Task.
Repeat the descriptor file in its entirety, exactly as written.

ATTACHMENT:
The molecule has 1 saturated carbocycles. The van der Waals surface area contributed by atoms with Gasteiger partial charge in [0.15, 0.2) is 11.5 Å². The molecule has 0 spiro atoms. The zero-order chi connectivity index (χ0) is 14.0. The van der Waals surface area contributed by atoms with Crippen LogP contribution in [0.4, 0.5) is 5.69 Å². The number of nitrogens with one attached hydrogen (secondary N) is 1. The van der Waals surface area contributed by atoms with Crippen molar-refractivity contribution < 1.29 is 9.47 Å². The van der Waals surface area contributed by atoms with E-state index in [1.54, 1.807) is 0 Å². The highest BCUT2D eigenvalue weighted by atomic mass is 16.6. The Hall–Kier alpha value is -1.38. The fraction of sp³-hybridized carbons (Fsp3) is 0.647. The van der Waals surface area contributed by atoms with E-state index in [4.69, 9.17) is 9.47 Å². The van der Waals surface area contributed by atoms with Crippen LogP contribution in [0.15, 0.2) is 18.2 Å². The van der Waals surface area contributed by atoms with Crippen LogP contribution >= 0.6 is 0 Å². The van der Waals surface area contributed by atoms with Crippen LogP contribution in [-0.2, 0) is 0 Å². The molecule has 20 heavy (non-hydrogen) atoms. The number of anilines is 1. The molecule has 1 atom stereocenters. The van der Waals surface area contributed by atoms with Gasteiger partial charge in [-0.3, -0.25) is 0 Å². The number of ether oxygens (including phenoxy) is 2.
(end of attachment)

The molecule has 1 saturated carbocycles. The van der Waals surface area contributed by atoms with Gasteiger partial charge in [0.15, 0.2) is 11.5 Å². The molecule has 0 spiro atoms. The zero-order chi connectivity index (χ0) is 14.0. The van der Waals surface area contributed by atoms with Crippen LogP contribution in [0.4, 0.5) is 5.69 Å². The number of nitrogens with one attached hydrogen (secondary N) is 1. The van der Waals surface area contributed by atoms with Crippen molar-refractivity contribution < 1.29 is 9.47 Å². The van der Waals surface area contributed by atoms with E-state index in [1.54, 1.807) is 0 Å². The highest BCUT2D eigenvalue weighted by atomic mass is 16.6. The Hall–Kier alpha value is -1.38. The fraction of sp³-hybridized carbons (Fsp3) is 0.647. The van der Waals surface area contributed by atoms with E-state index in [4.69, 9.17) is 9.47 Å². The van der Waals surface area contributed by atoms with Crippen LogP contribution in [0.15, 0.2) is 18.2 Å². The van der Waals surface area contributed by atoms with Crippen LogP contribution >= 0.6 is 0 Å². The van der Waals surface area contributed by atoms with Crippen LogP contribution in [-0.2, 0) is 0 Å². The molecule has 20 heavy (non-hydrogen) atoms. The number of anilines is 1. The molecule has 1 atom stereocenters. The van der Waals surface area contributed by atoms with Gasteiger partial charge in [-0.3, -0.25) is 0 Å². The number of ether oxygens (including phenoxy) is 2.